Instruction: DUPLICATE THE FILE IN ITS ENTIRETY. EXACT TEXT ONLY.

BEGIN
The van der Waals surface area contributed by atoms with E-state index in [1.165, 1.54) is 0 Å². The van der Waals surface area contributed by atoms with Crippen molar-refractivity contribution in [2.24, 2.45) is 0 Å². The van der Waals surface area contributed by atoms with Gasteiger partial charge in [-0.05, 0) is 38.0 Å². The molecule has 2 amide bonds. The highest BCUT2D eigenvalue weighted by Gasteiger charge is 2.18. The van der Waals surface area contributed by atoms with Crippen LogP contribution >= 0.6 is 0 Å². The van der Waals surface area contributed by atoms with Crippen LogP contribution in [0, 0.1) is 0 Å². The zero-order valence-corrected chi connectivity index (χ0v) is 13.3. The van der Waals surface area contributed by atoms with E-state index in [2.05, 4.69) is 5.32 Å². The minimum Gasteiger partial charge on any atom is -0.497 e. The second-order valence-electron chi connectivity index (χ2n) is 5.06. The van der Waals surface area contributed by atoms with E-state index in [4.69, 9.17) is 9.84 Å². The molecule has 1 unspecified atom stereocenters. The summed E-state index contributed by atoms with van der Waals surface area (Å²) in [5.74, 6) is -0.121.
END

The van der Waals surface area contributed by atoms with E-state index in [1.165, 1.54) is 0 Å². The van der Waals surface area contributed by atoms with Crippen molar-refractivity contribution in [2.24, 2.45) is 0 Å². The van der Waals surface area contributed by atoms with Gasteiger partial charge in [-0.05, 0) is 38.0 Å². The molecule has 2 amide bonds. The highest BCUT2D eigenvalue weighted by Gasteiger charge is 2.18. The van der Waals surface area contributed by atoms with Crippen LogP contribution >= 0.6 is 0 Å². The van der Waals surface area contributed by atoms with Crippen LogP contribution in [0, 0.1) is 0 Å². The zero-order valence-corrected chi connectivity index (χ0v) is 13.3. The van der Waals surface area contributed by atoms with E-state index in [2.05, 4.69) is 5.32 Å². The minimum Gasteiger partial charge on any atom is -0.497 e. The second-order valence-electron chi connectivity index (χ2n) is 5.06. The van der Waals surface area contributed by atoms with E-state index in [4.69, 9.17) is 9.84 Å². The molecule has 1 unspecified atom stereocenters. The summed E-state index contributed by atoms with van der Waals surface area (Å²) in [5.74, 6) is -0.121.